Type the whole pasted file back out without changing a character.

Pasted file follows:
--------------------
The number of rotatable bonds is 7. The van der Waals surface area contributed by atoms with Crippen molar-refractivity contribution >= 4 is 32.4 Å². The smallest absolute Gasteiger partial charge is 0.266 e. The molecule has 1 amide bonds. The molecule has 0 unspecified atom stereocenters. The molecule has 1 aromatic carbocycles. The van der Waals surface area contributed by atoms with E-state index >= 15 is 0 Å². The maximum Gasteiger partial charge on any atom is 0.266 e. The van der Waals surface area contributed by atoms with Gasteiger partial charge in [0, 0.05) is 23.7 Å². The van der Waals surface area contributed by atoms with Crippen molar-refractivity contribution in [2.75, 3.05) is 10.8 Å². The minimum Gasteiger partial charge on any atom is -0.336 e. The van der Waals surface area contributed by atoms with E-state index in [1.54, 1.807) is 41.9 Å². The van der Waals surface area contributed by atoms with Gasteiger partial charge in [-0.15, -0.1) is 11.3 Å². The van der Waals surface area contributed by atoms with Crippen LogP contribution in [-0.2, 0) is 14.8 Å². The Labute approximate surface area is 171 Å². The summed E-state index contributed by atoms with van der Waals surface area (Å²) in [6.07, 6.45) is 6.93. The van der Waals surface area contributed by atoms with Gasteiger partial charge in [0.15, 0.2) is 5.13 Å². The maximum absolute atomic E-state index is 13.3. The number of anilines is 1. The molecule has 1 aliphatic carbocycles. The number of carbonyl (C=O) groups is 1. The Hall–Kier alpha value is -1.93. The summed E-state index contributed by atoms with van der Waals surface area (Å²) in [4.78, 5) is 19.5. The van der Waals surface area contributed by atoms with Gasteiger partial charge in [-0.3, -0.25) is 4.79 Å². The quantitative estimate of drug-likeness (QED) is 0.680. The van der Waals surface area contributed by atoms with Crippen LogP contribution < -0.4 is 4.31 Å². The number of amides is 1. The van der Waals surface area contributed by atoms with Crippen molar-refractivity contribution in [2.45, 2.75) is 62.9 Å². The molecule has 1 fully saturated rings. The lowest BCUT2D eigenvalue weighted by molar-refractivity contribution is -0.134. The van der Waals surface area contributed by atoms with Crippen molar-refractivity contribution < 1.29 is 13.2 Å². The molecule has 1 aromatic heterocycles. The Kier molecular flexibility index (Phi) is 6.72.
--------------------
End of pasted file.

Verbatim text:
The number of rotatable bonds is 7. The van der Waals surface area contributed by atoms with Crippen molar-refractivity contribution >= 4 is 32.4 Å². The smallest absolute Gasteiger partial charge is 0.266 e. The molecule has 1 amide bonds. The molecule has 0 unspecified atom stereocenters. The molecule has 1 aromatic carbocycles. The van der Waals surface area contributed by atoms with E-state index >= 15 is 0 Å². The maximum Gasteiger partial charge on any atom is 0.266 e. The van der Waals surface area contributed by atoms with Gasteiger partial charge in [0, 0.05) is 23.7 Å². The van der Waals surface area contributed by atoms with Crippen molar-refractivity contribution in [2.75, 3.05) is 10.8 Å². The minimum Gasteiger partial charge on any atom is -0.336 e. The van der Waals surface area contributed by atoms with E-state index in [1.54, 1.807) is 41.9 Å². The van der Waals surface area contributed by atoms with Gasteiger partial charge in [-0.15, -0.1) is 11.3 Å². The van der Waals surface area contributed by atoms with Crippen LogP contribution in [-0.2, 0) is 14.8 Å². The Labute approximate surface area is 171 Å². The summed E-state index contributed by atoms with van der Waals surface area (Å²) in [6.07, 6.45) is 6.93. The van der Waals surface area contributed by atoms with Gasteiger partial charge in [0.15, 0.2) is 5.13 Å². The maximum absolute atomic E-state index is 13.3. The number of anilines is 1. The molecule has 1 aliphatic carbocycles. The number of carbonyl (C=O) groups is 1. The Hall–Kier alpha value is -1.93. The summed E-state index contributed by atoms with van der Waals surface area (Å²) in [4.78, 5) is 19.5. The van der Waals surface area contributed by atoms with Gasteiger partial charge in [-0.3, -0.25) is 4.79 Å². The quantitative estimate of drug-likeness (QED) is 0.680. The van der Waals surface area contributed by atoms with Crippen LogP contribution < -0.4 is 4.31 Å². The number of amides is 1. The van der Waals surface area contributed by atoms with Crippen molar-refractivity contribution in [2.45, 2.75) is 62.9 Å². The molecule has 1 fully saturated rings. The lowest BCUT2D eigenvalue weighted by molar-refractivity contribution is -0.134. The van der Waals surface area contributed by atoms with Crippen molar-refractivity contribution < 1.29 is 13.2 Å². The molecule has 1 aromatic heterocycles. The Kier molecular flexibility index (Phi) is 6.72.